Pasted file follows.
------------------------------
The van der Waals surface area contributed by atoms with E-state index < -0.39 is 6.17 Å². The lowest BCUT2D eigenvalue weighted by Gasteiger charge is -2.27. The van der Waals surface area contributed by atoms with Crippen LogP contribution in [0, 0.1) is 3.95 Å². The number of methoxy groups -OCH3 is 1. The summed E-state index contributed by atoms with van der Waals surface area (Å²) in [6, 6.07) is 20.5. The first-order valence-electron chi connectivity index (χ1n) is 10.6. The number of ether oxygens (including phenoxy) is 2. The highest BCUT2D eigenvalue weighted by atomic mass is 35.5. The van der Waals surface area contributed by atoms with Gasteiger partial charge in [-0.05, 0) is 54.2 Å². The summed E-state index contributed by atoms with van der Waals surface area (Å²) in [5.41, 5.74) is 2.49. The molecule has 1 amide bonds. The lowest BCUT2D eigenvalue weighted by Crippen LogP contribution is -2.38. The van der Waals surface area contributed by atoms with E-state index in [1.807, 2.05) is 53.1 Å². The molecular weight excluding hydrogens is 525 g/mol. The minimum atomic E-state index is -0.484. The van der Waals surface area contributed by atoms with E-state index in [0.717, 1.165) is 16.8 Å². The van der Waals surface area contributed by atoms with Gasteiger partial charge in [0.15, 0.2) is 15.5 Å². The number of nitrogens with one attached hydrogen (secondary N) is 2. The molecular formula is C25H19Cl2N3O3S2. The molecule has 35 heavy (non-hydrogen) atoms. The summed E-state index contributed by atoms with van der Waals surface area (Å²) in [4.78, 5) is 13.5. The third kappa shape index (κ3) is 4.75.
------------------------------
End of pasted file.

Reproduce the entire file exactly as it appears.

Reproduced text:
The van der Waals surface area contributed by atoms with E-state index < -0.39 is 6.17 Å². The lowest BCUT2D eigenvalue weighted by Gasteiger charge is -2.27. The van der Waals surface area contributed by atoms with Crippen LogP contribution in [0, 0.1) is 3.95 Å². The number of methoxy groups -OCH3 is 1. The summed E-state index contributed by atoms with van der Waals surface area (Å²) in [6, 6.07) is 20.5. The first-order valence-electron chi connectivity index (χ1n) is 10.6. The number of ether oxygens (including phenoxy) is 2. The highest BCUT2D eigenvalue weighted by atomic mass is 35.5. The van der Waals surface area contributed by atoms with Gasteiger partial charge in [-0.05, 0) is 54.2 Å². The summed E-state index contributed by atoms with van der Waals surface area (Å²) in [5.41, 5.74) is 2.49. The molecule has 1 amide bonds. The lowest BCUT2D eigenvalue weighted by Crippen LogP contribution is -2.38. The van der Waals surface area contributed by atoms with E-state index in [1.807, 2.05) is 53.1 Å². The molecular weight excluding hydrogens is 525 g/mol. The minimum atomic E-state index is -0.484. The van der Waals surface area contributed by atoms with E-state index in [0.717, 1.165) is 16.8 Å². The van der Waals surface area contributed by atoms with Gasteiger partial charge in [0.15, 0.2) is 15.5 Å². The number of nitrogens with one attached hydrogen (secondary N) is 2. The molecular formula is C25H19Cl2N3O3S2. The molecule has 35 heavy (non-hydrogen) atoms. The summed E-state index contributed by atoms with van der Waals surface area (Å²) in [4.78, 5) is 13.5. The third kappa shape index (κ3) is 4.75.